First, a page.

marconi calindas artist

In Living Color

Palm Springs artist Marconi Calindas will brighten the Palm Springs Cultural Center with his colorful work as a kick-off for Cinema Diverse: The LGBTQ+ Film Festival.

JIM POWERS Arts & Entertainment, Current Digital, LGBTQ+

marconi calindas artist

Splashes of vibrant colors bring Marconi Calindas' artwork to life, varying from pop icons to triumphs of the human spirit.

Marconi Calindas has turned his passion as an artist into a way to advocate for causes he believes in.

That connection was never more evident than when Calindas entered a piece in an international art competition in New York City depicting themes of bullying and teen suicide. Afterward, he received an email from a 60-year-old man who had seen his work and thanked Calindas for bringing the subject matter into public view.

“I will never forget what he said,” says Calindas via email. He now resides in Palm Springs with his husband, Adam Lee Cafege. “He said he was bullied growing up and that my piece made him shed a tear. And for a major art competition to herald my entry as the winning piece was a major achievement in bringing those themes to the forefront of conversation and discussion. What he told me touched me and I told myself, I would never stop and continue my advocacy through art.”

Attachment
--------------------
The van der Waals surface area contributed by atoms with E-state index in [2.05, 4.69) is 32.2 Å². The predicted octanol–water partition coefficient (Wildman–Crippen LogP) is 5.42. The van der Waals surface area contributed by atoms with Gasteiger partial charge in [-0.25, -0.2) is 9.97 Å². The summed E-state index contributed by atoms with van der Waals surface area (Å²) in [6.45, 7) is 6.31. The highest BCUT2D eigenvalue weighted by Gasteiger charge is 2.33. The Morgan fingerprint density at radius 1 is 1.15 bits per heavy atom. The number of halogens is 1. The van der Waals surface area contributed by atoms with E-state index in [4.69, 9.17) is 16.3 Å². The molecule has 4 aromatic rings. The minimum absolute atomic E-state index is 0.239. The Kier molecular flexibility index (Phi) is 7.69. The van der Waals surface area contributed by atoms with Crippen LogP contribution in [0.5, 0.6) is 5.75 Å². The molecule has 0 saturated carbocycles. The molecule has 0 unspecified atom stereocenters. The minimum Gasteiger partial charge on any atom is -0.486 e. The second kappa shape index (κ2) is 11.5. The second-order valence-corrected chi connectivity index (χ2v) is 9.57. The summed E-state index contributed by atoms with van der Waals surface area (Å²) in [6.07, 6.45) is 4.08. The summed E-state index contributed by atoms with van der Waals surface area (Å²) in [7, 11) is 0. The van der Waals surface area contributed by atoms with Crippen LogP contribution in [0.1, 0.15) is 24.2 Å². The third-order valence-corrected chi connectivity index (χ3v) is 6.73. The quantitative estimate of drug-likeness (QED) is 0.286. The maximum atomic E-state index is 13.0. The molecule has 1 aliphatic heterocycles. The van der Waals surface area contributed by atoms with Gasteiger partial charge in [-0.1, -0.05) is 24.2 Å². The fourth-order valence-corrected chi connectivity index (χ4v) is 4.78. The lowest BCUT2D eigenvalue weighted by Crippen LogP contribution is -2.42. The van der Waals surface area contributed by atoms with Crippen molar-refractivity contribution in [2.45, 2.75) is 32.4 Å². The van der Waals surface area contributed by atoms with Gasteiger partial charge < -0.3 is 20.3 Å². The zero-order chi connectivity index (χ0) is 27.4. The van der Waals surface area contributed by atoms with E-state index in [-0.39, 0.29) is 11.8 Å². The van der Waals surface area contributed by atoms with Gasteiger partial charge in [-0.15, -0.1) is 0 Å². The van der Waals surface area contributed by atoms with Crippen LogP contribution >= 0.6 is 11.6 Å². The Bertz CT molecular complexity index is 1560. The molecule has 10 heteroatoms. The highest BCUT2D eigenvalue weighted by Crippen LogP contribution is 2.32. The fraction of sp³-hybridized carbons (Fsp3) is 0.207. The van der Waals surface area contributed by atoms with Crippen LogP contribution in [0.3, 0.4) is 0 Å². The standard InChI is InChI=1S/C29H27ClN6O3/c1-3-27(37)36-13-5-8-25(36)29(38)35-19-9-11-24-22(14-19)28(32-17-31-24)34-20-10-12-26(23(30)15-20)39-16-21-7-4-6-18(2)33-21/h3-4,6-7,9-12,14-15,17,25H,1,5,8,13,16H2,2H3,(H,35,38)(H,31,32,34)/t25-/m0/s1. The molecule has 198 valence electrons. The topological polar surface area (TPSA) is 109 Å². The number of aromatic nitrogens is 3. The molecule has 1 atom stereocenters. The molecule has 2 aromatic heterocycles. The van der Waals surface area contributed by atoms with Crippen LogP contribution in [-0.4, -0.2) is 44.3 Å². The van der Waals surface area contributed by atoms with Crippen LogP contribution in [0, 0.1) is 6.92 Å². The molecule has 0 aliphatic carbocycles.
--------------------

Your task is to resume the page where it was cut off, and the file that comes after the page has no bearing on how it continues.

Harvey Milk portrait.

Starting Sept. 10, Calindas will share more of his artwork as a kick-off to Cinema Diverse: The LGBTQ+ Film Festival, which runs Sept. 15-18 and Sept. 22-25. “Marconi Calindas: Life in Color” will decorate the walls of the Palm Springs Cultural Center’s VIP Lounge throughout the festival and remain in place through early November when the city celebrates Palm Springs Pride, Nov. 4-6.

The opening reception Sept. 10 also includes a screening of the 2014 short film, Prinsesa, which features Calindas’ art direction and earned an Audience Favorite award at Cinema Diverse. The art reception begins at 6 p.m. following by the screening at 7 p.m.

Calindas chatted further with Palm Springs Life about what you can expect to see at his exhibition and why he has been a strong advocate for public art in the Coachella Valley.

How did this connection between you and the Palm Springs Cultural Center happen?

I attended the inaugural exhibition at the center with Tysen Knight as its debut artist and I congratulated both the center and Tysen and realized PSCC’s Lauren Wolfer and I have met in the past. She’s known me as an artist and I mentioned to her our little film in the past and immediately sparked interest from her side. She eventually extended her invitation for me to display my art and screen the film at the center.

What does it mean to you to have your exhibition on display starting with Cinema Diverse and extending through Palm Springs Pride in early November?

It’s an honor to be part of the center’s celebration of the long running LGBTQ+ film festival in Palm Springs, and extend it all the way to my favorite event in the valley, the PS PRIDE, what else can I ask for? To represent our LGBTQ+ community as one of the creatives, a visual artist in particular, it’s overwhelmingly exciting indeed.

Marconi Calindas with his husband, Adam Lee Cafege.

What can people expect to see at this exhibition, "Marconi Calindas: Life in Color"

Some might have known me and my art to be full of vibrant colors. The audience will see new and old art that is very true to the Marconi aesthetics. I will be showcasing works that I did for collectors in the Coachella Valley, and these masterpieces are about the LGBTQ+ icons we ‘ve fallen in love with.